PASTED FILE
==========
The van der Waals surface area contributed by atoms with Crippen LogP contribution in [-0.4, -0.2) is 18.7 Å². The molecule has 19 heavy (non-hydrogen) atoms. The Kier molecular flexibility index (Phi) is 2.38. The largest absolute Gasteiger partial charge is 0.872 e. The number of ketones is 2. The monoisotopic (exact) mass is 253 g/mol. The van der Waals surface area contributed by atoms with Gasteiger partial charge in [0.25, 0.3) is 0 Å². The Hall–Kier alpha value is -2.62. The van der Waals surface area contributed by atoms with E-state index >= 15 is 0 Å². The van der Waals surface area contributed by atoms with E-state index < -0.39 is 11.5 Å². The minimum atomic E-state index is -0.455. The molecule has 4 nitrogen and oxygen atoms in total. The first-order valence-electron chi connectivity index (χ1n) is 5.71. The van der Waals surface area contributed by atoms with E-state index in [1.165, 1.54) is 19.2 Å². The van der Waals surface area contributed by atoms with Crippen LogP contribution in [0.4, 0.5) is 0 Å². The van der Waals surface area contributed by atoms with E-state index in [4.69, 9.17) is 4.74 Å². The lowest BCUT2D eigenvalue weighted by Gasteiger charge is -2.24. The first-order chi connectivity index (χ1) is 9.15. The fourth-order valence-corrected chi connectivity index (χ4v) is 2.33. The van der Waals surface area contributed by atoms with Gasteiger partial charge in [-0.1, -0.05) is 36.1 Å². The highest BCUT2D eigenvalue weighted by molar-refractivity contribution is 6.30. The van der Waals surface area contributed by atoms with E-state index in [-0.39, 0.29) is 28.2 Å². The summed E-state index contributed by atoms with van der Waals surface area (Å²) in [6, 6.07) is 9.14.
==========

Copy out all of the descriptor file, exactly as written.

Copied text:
The van der Waals surface area contributed by atoms with Crippen LogP contribution in [-0.4, -0.2) is 18.7 Å². The molecule has 19 heavy (non-hydrogen) atoms. The Kier molecular flexibility index (Phi) is 2.38. The largest absolute Gasteiger partial charge is 0.872 e. The number of ketones is 2. The monoisotopic (exact) mass is 253 g/mol. The van der Waals surface area contributed by atoms with Gasteiger partial charge in [0.25, 0.3) is 0 Å². The Hall–Kier alpha value is -2.62. The van der Waals surface area contributed by atoms with E-state index >= 15 is 0 Å². The van der Waals surface area contributed by atoms with E-state index < -0.39 is 11.5 Å². The minimum atomic E-state index is -0.455. The molecule has 4 nitrogen and oxygen atoms in total. The first-order valence-electron chi connectivity index (χ1n) is 5.71. The van der Waals surface area contributed by atoms with E-state index in [1.165, 1.54) is 19.2 Å². The van der Waals surface area contributed by atoms with Crippen LogP contribution in [0.4, 0.5) is 0 Å². The van der Waals surface area contributed by atoms with E-state index in [4.69, 9.17) is 4.74 Å². The lowest BCUT2D eigenvalue weighted by Gasteiger charge is -2.24. The first-order chi connectivity index (χ1) is 9.15. The fourth-order valence-corrected chi connectivity index (χ4v) is 2.33. The van der Waals surface area contributed by atoms with Gasteiger partial charge in [-0.1, -0.05) is 36.1 Å². The highest BCUT2D eigenvalue weighted by molar-refractivity contribution is 6.30. The van der Waals surface area contributed by atoms with E-state index in [-0.39, 0.29) is 28.2 Å². The summed E-state index contributed by atoms with van der Waals surface area (Å²) in [6, 6.07) is 9.14.